I am buying a 7.8m sail for light wind sailing as I have sails in the following sizes at present; 5.0m, 5.7m and 6.5m. Hopefully this will get me out as much as possible this year.
My question is this. I currently have a standard 40 cm mast extension which I use with my 75% carbon 460 mast. The 7.8m has a 489 luff. I can buy a NP 48cm carbon extension. Is this worth getting and will it give me the ability to go to 508 or does it not work like that?
Yes, the longer (48 cm NP carbon) extension will allow you to go longer on the mast and this will allow you to use larger sails.....
Unless you are racing and using 100% carbon masts on huge sails (you aren't anywhere near that with only a 7.8 m2 rig, but even an 8.5 m2 rig isn't really all that large by todays standards) I'm not sure if there's a real reason to get an expensive carbon extension.
I use aluminum extensions that weigh an ounce or three more than carbon extensions, but I've never had an aluminum allow extension "snap off" the way carbon extensions sometimes do.
The aluminum will bend or deform long before you "break it off".
So, unless you are looking to "hyper extend" your 460 mast, I think it's better, safer and perhaps almost as cost effective to use the 40-42 cm extension you have and get a longer/stiffer 490 mast if you need to go beyond 500 cm.
Remember, you really want to use (or at least try) the recommended mast (size/length and stiffness/bend characteristics) if you get a larger (8.0 m2 to about 9.5 m2) sail.
The larger sail really will "need" the additional stiffness.
460 cm masts are in the range of MCS/IMCS 24-26 (constant curve or CC) whereas longer 490 cm masts are IMCS 28-30 (which is still a constant curve, just stiffer over the entire length of the mast.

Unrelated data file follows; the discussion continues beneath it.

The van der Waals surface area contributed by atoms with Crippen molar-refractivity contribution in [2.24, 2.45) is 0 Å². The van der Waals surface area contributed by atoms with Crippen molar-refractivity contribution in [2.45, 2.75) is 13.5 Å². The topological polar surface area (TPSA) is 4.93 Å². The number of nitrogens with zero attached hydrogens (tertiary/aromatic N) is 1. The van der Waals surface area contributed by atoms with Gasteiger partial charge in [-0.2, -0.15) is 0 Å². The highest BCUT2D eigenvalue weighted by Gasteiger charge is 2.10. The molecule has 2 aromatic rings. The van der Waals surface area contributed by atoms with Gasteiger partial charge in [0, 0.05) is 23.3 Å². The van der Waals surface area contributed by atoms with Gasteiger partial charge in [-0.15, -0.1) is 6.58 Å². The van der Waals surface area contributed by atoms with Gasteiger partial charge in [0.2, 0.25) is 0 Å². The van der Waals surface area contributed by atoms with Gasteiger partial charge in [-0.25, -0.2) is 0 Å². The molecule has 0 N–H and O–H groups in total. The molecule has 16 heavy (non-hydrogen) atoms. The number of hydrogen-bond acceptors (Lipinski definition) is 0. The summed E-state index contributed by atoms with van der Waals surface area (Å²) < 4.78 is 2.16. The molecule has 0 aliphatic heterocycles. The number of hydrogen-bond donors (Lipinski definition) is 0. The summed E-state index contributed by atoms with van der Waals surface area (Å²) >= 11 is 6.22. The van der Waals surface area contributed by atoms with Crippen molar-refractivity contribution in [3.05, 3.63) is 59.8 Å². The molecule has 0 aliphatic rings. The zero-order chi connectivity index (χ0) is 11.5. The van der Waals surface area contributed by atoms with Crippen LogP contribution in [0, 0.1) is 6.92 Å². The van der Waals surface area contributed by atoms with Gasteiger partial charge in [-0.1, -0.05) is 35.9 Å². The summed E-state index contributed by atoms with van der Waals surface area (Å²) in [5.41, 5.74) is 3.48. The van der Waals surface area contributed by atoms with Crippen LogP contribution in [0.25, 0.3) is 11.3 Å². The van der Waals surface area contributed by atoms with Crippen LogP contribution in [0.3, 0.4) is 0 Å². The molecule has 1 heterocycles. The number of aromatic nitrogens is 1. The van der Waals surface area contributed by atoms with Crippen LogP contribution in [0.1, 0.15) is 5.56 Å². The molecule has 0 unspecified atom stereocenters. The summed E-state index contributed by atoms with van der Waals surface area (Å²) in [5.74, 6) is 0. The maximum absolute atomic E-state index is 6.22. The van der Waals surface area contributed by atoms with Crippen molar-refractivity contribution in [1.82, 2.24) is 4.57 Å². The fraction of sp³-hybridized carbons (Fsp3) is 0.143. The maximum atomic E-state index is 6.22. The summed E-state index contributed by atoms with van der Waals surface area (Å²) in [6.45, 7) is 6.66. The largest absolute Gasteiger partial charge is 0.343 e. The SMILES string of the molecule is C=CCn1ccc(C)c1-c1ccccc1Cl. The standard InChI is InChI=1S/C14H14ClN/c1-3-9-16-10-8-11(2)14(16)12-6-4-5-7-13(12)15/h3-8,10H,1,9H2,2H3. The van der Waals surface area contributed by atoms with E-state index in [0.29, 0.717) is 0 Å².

If you try to "hyper-extend" a 460cm IMCS 24-26 mast to use it in a sail that was designed for a 490 cm IMCS 28-30 mast, you will not get the correct profile as the top of the sail will "dump off" long before you get the correct tension in the lower panels because the overall bend characteristics are simply not stiff enough.
Adding extensions to the bottom of a mast does not really change it's overal bend characteristics very much, if at all.
Hope this helps,
Thanks Roger, that is very helpful. Think I will hold on to my dosh when it comes to carb mast extensions. I have bought the Tush Lightening 7.8m which is compatible with a 25 mcs mast so extended by 27 cm I should be spot on with my 460 mast. The boom is set at 220 though and my max boom length is 222. Do you think that this will be ok?
What do you think the minimum wind speed for planning my Carve 145 with the 7.8m rig would be. I am currently 175 pounds (and falling as I get a bit fitter!) and 5' 6" (unfortunately cannot do much about my height!). Hoping it will be around 15 mph as we get alot of days in the Summer where the wind does not get above this. I sail at Eastbourne on the south coast of England - sea, South Easterly and a little choppy.